The merger landscape is notoriously hard to predict but, on the heels of a 2019 in which, according to PaRR analytics, the CMA imposed the largest number of M&A-related fines of any competition authority, here are some developments we can expect to see in the coming year.
Long un’winding road
In February 2019 the CMA broke new ground when, at the beginning of a Phase II investigation, it served its first ever unwinding order on Tobii AB/Smartbox Assistive Technology Limited. The order required Smartbox buyer Tobii to recommence selling a number of products which had been discontinued shortly before the merger and required Smartbox to reinstate a number of R&D projects which had been shelved. In August 2019 the CMA reached for unwinding orders again when they served the parties to the Bottomline/Experian merger, this time 7 days before the Phase I investigation had been initiated. The order prohibited further integration of the two businesses and rolled back the exchange of significant confidential data, preventing payment firm Bottomline from using Experian’s confidential information to solicit any customer in relation to a product or service that may compete with Experian’s business. The Bottomline/Experian order came just after the CMA published its guidance on Interim Measures in Merger Investigations in June 2019. This highlighted its willingness to use unwinding orders at both Phase I and Phase II and suggests that they may feature more heavily in future.
In August 2019 the CMA ordered Tobii to sell Smartbox to an approved buyer after finding their completed merger could lead to a reduction in the range of products available and higher prices for consumers. Tobii appealed this decision to the CAT in September and on 10 Jan 2020 the CAT quashed all but one of Tobii’s grounds against the CMA. The Bottomline/Experian investigation continues to progress and the CMA plans to announce its Phase II findings in early February.
Increased national security scrutiny
In October 2019 Boris Johnson’s new government made clear in its autumn Queen’s Speech that it intends to strengthen the government’s existing powers to scrutinise and intervene in business transactions to protect national security. This, in conjunction with the government’s introduction of lower thresholds for intervention in certain sectors in June 2018, has led to an increasingly interventionist regulatory climate for M&A in the defence sector. Up until the end of 2018 there had been 8 public interest interventions on national security grounds in the last 16 years but 2019 has seen an explosion of activity with 4 PIIN’s being issued. Connect Bidco/Inmarsat and Advent International/Cobham were issued pre-Queen’s speech and Gardner Aerospace/Impcross and Aerostar/Mettis were issued on 5th and 20th December respectively.
Increased scrutiny does not necessarily lead to prohibition of mergers. The accompanying Queens Speech briefing pack touts benefits of proposed legislation including ‘enhancing transparency for business’ and ‘ensuring the UK remains a global champion of free trade and investment’. December saw the clearance of the £4bn acquisition of UK defence company Cobham by US private equity firm Advent International, with UK Business Secretary Andrea Leadsom accepting undertakings rather than referring the transaction to the CMA for Phase II investigation. Whether increased scrutiny leads to more than simply accepting standard national security undertakings remains to be seen.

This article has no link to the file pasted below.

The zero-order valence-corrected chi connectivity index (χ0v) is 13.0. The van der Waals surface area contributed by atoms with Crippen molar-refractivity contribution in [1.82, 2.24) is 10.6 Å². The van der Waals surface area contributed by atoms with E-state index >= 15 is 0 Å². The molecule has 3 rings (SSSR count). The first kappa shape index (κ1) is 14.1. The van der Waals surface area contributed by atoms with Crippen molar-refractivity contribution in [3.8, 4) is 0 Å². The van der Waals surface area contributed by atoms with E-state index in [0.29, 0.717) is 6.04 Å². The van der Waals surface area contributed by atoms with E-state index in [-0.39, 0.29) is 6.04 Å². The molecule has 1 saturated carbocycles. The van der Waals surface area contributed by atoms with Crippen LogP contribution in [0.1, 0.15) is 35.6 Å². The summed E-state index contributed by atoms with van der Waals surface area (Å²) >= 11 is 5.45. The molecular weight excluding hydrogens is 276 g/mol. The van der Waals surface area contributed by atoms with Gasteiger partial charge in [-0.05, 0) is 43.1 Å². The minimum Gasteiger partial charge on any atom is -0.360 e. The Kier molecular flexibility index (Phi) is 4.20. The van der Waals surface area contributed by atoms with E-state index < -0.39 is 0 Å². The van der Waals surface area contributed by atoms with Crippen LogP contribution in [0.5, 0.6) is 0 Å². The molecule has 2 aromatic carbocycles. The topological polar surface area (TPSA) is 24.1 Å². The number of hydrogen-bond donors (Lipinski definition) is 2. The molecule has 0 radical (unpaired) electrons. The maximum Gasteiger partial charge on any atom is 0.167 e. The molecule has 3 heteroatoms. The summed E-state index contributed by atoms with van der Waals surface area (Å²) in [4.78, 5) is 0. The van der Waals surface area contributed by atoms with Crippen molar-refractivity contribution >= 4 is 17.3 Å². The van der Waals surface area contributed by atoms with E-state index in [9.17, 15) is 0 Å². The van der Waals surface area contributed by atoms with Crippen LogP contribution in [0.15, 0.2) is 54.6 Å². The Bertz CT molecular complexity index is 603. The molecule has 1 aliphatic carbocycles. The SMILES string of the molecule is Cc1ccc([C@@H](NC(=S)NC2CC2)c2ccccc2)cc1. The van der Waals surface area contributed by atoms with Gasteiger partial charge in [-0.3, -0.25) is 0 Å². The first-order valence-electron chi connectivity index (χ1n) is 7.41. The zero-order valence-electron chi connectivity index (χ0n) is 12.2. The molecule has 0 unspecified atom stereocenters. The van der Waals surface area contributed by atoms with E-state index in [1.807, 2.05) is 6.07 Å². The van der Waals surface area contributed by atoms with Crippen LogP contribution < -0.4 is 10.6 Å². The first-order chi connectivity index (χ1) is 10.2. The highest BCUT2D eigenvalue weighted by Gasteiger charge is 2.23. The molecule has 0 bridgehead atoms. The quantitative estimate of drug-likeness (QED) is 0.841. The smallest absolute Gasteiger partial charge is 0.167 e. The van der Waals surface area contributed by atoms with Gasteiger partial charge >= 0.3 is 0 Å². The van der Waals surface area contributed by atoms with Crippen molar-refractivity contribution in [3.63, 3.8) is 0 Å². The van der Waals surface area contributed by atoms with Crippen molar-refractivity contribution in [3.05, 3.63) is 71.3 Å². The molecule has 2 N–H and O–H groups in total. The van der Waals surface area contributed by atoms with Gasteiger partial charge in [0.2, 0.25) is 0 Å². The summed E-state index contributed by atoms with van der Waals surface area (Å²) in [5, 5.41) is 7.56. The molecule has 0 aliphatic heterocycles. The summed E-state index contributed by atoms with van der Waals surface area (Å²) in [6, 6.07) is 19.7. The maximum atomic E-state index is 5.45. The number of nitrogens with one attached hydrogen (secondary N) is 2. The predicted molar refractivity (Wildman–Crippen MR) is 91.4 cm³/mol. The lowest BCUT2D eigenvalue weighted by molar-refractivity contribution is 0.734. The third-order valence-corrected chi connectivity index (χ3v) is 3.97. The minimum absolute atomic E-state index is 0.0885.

Closing in on killer acquisitions
Killer acquisitions, when large firms buy up smaller innovative firms who could potentially grow and compete for the market, have been an area of growing concern for a while. Worries over the power of BigTech and ill-suited merger regulation have led to a flurry of reports in the last year. The CMA’s Furman Review and Lear Report both tackled inadequacies in the current regulatory regime with Furman recommending that ‘merger assessment in digital markets needs a reset’ and that ‘the CMA should take more frequent and firmer action to challenge mergers’. The EU Commission also released its report ‘Competition Policy for the Digital Era’ which suggested a ‘reinforcement of European merger control’ along with possible new theories of harm being developed for mergers in the digital field.
The upshot of these reports is as yet unclear but we can expect increased scrutiny of any BigTech acquisitions in 2020. In December the CMA launched a Phase I probe into Google/Looker, a deal also facing antitrust examination in the US, and referred the investigation into Amazon’s investment in Deliveroo to Phase II, which will finish in June 2020. December also saw the publication of the CMA’s interim report on its market study into Online Platforms and Digital Advertising which will potentially be the regulators first attempt at implementing the recommendations stemming from the Furman review.
End of the track for transition
Assuming the European Parliament agrees to the Prime Minister’s Withdrawal Agreement Bill then the UK will formally leave the EU on 31 January 2020. Whilst the terms of the withdrawal agreement allow the UK-EU Joint Committee to extend the transition period by up to two years, the current transition period will last only until 31 December 2020.
The future of the UK mergers regime is hard to predict at this stage, but it is clear that the CMA can expect to be scrutinising many more mergers should the transition period indeed end in only 11 months’ time. Whilst a return to political intervention in all mergers as was the case pre-2002 seems unlikely, there are clear signs that the Government will not hesitate to use its powers to intervene where the national interest considerations are piqued. It remains to be seen whether more wholesale changes will flow, including a move away from the present ‘voluntary’ regime in light of the expected increase in the CMA’s mergers case load.